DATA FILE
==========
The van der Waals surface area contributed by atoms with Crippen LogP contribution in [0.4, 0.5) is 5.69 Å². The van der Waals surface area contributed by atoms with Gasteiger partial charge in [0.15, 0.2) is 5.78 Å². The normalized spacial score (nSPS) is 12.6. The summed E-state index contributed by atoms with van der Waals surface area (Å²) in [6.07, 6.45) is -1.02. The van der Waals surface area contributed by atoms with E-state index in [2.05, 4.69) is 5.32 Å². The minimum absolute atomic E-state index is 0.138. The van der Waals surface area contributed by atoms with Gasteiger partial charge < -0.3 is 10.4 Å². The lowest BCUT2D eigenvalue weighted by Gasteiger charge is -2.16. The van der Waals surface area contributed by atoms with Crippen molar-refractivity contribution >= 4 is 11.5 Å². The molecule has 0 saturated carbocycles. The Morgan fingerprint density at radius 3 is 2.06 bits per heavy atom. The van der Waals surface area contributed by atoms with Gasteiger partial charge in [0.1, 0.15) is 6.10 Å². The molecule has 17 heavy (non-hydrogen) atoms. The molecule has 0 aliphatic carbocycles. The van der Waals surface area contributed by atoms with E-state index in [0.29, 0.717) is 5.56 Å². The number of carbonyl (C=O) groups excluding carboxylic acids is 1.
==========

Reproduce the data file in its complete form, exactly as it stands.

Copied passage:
The van der Waals surface area contributed by atoms with Crippen LogP contribution in [0.4, 0.5) is 5.69 Å². The van der Waals surface area contributed by atoms with Gasteiger partial charge in [0.15, 0.2) is 5.78 Å². The normalized spacial score (nSPS) is 12.6. The summed E-state index contributed by atoms with van der Waals surface area (Å²) in [6.07, 6.45) is -1.02. The van der Waals surface area contributed by atoms with E-state index in [2.05, 4.69) is 5.32 Å². The minimum absolute atomic E-state index is 0.138. The van der Waals surface area contributed by atoms with Gasteiger partial charge < -0.3 is 10.4 Å². The lowest BCUT2D eigenvalue weighted by Gasteiger charge is -2.16. The van der Waals surface area contributed by atoms with Crippen molar-refractivity contribution >= 4 is 11.5 Å². The molecule has 0 saturated carbocycles. The Morgan fingerprint density at radius 3 is 2.06 bits per heavy atom. The van der Waals surface area contributed by atoms with Gasteiger partial charge in [0.1, 0.15) is 6.10 Å². The molecule has 17 heavy (non-hydrogen) atoms. The molecule has 0 aliphatic carbocycles. The van der Waals surface area contributed by atoms with E-state index in [0.29, 0.717) is 5.56 Å². The number of carbonyl (C=O) groups excluding carboxylic acids is 1.